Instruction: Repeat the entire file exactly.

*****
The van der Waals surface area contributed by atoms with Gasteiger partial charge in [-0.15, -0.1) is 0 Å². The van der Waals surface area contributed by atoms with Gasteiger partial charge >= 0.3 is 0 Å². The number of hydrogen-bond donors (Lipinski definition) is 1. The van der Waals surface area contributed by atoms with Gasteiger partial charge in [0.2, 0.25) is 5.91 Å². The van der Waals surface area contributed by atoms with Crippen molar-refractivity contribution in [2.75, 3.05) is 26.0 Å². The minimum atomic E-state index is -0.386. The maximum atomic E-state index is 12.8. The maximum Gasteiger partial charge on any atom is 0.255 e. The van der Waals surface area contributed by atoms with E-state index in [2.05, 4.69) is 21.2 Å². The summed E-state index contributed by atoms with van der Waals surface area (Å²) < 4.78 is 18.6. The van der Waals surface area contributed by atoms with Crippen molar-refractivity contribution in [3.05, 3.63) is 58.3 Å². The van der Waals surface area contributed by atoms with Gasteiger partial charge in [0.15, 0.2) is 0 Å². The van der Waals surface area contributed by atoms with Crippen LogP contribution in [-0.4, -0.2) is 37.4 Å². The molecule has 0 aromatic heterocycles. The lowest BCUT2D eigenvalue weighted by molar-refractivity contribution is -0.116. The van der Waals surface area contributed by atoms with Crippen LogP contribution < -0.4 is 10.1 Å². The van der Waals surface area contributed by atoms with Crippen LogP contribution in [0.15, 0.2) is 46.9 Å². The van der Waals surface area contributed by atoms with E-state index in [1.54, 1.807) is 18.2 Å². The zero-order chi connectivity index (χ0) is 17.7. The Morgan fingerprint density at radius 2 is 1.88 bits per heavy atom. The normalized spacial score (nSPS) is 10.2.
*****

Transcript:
The van der Waals surface area contributed by atoms with Gasteiger partial charge in [-0.15, -0.1) is 0 Å². The van der Waals surface area contributed by atoms with Gasteiger partial charge >= 0.3 is 0 Å². The number of hydrogen-bond donors (Lipinski definition) is 1. The van der Waals surface area contributed by atoms with Gasteiger partial charge in [0.2, 0.25) is 5.91 Å². The van der Waals surface area contributed by atoms with Crippen molar-refractivity contribution in [2.75, 3.05) is 26.0 Å². The minimum atomic E-state index is -0.386. The maximum atomic E-state index is 12.8. The maximum Gasteiger partial charge on any atom is 0.255 e. The van der Waals surface area contributed by atoms with E-state index in [2.05, 4.69) is 21.2 Å². The summed E-state index contributed by atoms with van der Waals surface area (Å²) < 4.78 is 18.6. The van der Waals surface area contributed by atoms with Crippen molar-refractivity contribution in [3.05, 3.63) is 58.3 Å². The van der Waals surface area contributed by atoms with Gasteiger partial charge in [0.15, 0.2) is 0 Å². The van der Waals surface area contributed by atoms with Crippen LogP contribution in [-0.4, -0.2) is 37.4 Å². The molecule has 0 aromatic heterocycles. The lowest BCUT2D eigenvalue weighted by molar-refractivity contribution is -0.116. The van der Waals surface area contributed by atoms with Crippen LogP contribution < -0.4 is 10.1 Å². The van der Waals surface area contributed by atoms with Crippen LogP contribution in [0.15, 0.2) is 46.9 Å². The van der Waals surface area contributed by atoms with E-state index in [1.54, 1.807) is 18.2 Å². The zero-order chi connectivity index (χ0) is 17.7. The Morgan fingerprint density at radius 2 is 1.88 bits per heavy atom. The normalized spacial score (nSPS) is 10.2.